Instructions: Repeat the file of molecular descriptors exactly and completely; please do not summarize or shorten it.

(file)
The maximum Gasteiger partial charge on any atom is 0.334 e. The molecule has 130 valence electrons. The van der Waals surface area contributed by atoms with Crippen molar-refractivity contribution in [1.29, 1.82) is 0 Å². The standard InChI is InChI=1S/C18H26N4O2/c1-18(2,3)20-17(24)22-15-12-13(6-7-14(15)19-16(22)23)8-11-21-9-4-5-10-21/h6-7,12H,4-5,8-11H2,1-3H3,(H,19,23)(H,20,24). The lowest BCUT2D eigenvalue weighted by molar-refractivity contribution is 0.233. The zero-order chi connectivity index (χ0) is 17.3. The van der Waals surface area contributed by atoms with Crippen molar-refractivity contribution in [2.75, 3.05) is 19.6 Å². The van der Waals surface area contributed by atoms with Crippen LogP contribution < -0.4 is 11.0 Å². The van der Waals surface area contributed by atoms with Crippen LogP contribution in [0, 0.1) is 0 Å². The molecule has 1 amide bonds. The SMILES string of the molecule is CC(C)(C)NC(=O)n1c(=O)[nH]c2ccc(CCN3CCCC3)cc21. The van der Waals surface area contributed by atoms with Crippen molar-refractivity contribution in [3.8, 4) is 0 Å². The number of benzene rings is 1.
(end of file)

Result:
The maximum Gasteiger partial charge on any atom is 0.334 e. The molecule has 130 valence electrons. The van der Waals surface area contributed by atoms with Crippen molar-refractivity contribution in [1.29, 1.82) is 0 Å². The standard InChI is InChI=1S/C18H26N4O2/c1-18(2,3)20-17(24)22-15-12-13(6-7-14(15)19-16(22)23)8-11-21-9-4-5-10-21/h6-7,12H,4-5,8-11H2,1-3H3,(H,19,23)(H,20,24). The lowest BCUT2D eigenvalue weighted by molar-refractivity contribution is 0.233. The zero-order chi connectivity index (χ0) is 17.3. The van der Waals surface area contributed by atoms with Crippen molar-refractivity contribution in [2.75, 3.05) is 19.6 Å². The van der Waals surface area contributed by atoms with Crippen LogP contribution < -0.4 is 11.0 Å². The van der Waals surface area contributed by atoms with Crippen LogP contribution in [0, 0.1) is 0 Å². The molecule has 1 amide bonds. The SMILES string of the molecule is CC(C)(C)NC(=O)n1c(=O)[nH]c2ccc(CCN3CCCC3)cc21. The van der Waals surface area contributed by atoms with Crippen molar-refractivity contribution in [3.8, 4) is 0 Å². The number of benzene rings is 1.